The previous post was on estimates for technologist in general.
Software Testers, things are a little more ... challenging. For example -
What quality will be the code be when it is delivered to test?
Most of the time, we don't know. Vast differences in quality could make testing take a longer - or shorter - length of time.
What is the management expectation for the software when it is released?
Most of the time, these expectations aren't quantified - if they are articulated at all.
Once identified, how quickly will the developers fix the bugs?
Unless you've had the same team for several projects, and the projects are similar, you probably won't know this. If the answer is "not that fast", then it's probably not a testing phase - it's a fixing phase - and it's not bound by the testers.
For every one hundred bugs the developers fix, how many new bugs will be injected?
I've seen teams where this number is fifty, and I've seen team where this number is much less - but I can't think of a team where this number is zero. Obviously, if this number is bigger, testing will take longer.
I could go on - the point is that we've got a whole lot of variables that are beyond the control of the testers. In fact, it's probably impossible for the testers to even know what those variables are. So how can you provide an estimate?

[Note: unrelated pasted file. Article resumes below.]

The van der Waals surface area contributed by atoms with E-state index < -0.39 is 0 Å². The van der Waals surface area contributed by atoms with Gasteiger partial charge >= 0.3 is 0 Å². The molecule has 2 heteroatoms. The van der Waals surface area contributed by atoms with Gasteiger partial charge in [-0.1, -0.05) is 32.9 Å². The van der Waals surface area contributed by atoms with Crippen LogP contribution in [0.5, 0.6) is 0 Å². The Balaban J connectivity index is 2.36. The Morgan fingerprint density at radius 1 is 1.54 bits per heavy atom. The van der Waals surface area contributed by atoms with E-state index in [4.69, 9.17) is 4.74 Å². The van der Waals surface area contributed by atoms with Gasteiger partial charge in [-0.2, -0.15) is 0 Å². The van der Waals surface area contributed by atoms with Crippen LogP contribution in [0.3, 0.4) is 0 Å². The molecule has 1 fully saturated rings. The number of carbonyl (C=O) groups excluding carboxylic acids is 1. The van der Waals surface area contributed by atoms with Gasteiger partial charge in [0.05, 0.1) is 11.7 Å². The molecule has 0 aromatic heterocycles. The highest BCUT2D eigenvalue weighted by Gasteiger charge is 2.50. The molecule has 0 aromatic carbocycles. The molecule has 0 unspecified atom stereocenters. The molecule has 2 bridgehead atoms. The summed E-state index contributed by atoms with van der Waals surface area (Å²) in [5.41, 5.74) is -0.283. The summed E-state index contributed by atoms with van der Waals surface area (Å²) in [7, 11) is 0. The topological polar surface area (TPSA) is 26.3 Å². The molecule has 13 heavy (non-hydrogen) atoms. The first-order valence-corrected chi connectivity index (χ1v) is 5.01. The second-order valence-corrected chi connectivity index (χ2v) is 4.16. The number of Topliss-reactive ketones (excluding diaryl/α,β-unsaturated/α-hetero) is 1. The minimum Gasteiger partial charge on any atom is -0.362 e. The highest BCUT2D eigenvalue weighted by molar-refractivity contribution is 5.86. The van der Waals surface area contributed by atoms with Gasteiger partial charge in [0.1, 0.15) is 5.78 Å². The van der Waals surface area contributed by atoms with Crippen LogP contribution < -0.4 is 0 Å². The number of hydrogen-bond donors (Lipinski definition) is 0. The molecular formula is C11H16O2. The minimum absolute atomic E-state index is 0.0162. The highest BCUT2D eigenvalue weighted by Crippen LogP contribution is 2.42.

Offhand, I know of only one career field that has to deal with a similar problem. That is -- your friendly 401(k) investment advisor. I always thought that "advisor" was a bit of a misnomer, because providing advice is the one thing that guy doesn't do. Instead, he carefully explains that he doesn't know where social security will be in fifty years, and that he doesn't know the value of your house, how it will appreciate, and weather you will pay it off early or take home equity loans. He doesn't know what inflation will be, or how you investments will perform.
So he gives you a piece of paper with a big, complex formula, and tells you to figure it out for yourself. After all, he will say "It's your money."
Testing is an investment of time by a business owner. It is senior management's money, yet we couldn't get away with this, now could we?
Don't worry. I have a few ideas and solutions for you.
Schedule and Events
March 26-29, 2012, Software Test Professionals Conference, New Orleans
July, 14-15, 2012 - Test Coach Camp, San Jose, California
July, 16-18, 2012 - Conference for the Association for Software Testing (CAST 2012), San Jose, California
August 2012+ - At Liberty; available. Contact me by email: Matt.Heusser@gmail.com